News | July 17, 2012

Exploding Volumes of Patient Data to Create Demand for Data Storage in Healthcare

July 17, 2012 — New analysis from Frost & Sullivan, “European Data Storage Market in Healthcare,” finds that the market earned revenues of $1,011.4 million in 2010 and estimates this to reach $2,473 million in 2017. The research covers hospital IT, research and imaging segments.

The European data storage market in healthcare is driven by technology developments and a growing need to document patient data for future interpretation. Rapid penetration of technology is a key characteristic of the data storage market. Cloud computing is expected to make strong inroads into healthcare data storage as the demand for cost-effective and efficient technologies increases at a rapid pace.

"Advanced imaging leads to high resolution images that, in turn, enlarge data volumes, putting tremendous pressure on data storage devices," said Somsainathan C. Kamalasekar, research analyst at Frost & Sullivan. "As the resolution of images becomes higher, data volumes swell, thereby increasing the need for advanced data storage, because there are regulations now that demand longer retention of patient data."

Changing times have led hospital administrations to focus on developing defensive evidence to address legal issues. This requires the retention of large volumes of patient data for a longer period of time. Similarly, the growing exchange of healthcare information is motivating the need for efficient data storage.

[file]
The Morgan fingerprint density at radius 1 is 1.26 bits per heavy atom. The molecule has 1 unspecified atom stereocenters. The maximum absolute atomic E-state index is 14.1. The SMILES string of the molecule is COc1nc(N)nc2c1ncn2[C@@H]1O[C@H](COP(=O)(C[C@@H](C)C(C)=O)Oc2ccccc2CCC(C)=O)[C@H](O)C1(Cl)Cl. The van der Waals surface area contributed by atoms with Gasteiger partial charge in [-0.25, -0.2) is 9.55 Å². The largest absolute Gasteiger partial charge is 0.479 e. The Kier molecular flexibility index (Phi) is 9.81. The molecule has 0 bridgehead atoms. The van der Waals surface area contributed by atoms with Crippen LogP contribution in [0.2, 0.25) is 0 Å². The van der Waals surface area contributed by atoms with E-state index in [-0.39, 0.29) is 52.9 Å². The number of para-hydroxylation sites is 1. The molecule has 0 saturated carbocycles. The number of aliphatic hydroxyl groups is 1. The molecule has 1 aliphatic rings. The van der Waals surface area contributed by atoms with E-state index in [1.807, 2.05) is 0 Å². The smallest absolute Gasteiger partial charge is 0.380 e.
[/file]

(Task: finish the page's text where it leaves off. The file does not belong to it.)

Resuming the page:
"Data sharing is becoming a vital component in healthcare delivery to ensure uninterrupted and highly efficient treatment of patients, irrespective of their demographic location," said Somsainathan. "Therefore, the demand for secure data storage systems is burgeoning across Europe."

However, the lack of budgetary allocations for hospital IT infrastructure, alongside the number of new systems and medical devices that are being introduced in healthcare, is putting pressure on the data storage market. Growth is being largely restricted due to budget constraints and the rapid technology developments, which data storage device manufacturers are unable to keep pace with.

Investing in cost-effective technology to overcome exploding data levels will help in overcoming budget constraints. Traditionally, only 3 percent of hospital budgets is allocated for the development of information infrastructure. Hence, allocating funds prudently to address need for data storage will help the market grow.

"Market participants need to keep pace with technology developments and develop cost-effective solutions," concluded Somsainathan. "This will be pivotal in achieving market growth in the highly competitive European data storage in healthcare."

For more information: www.healthcareIT.frost.com

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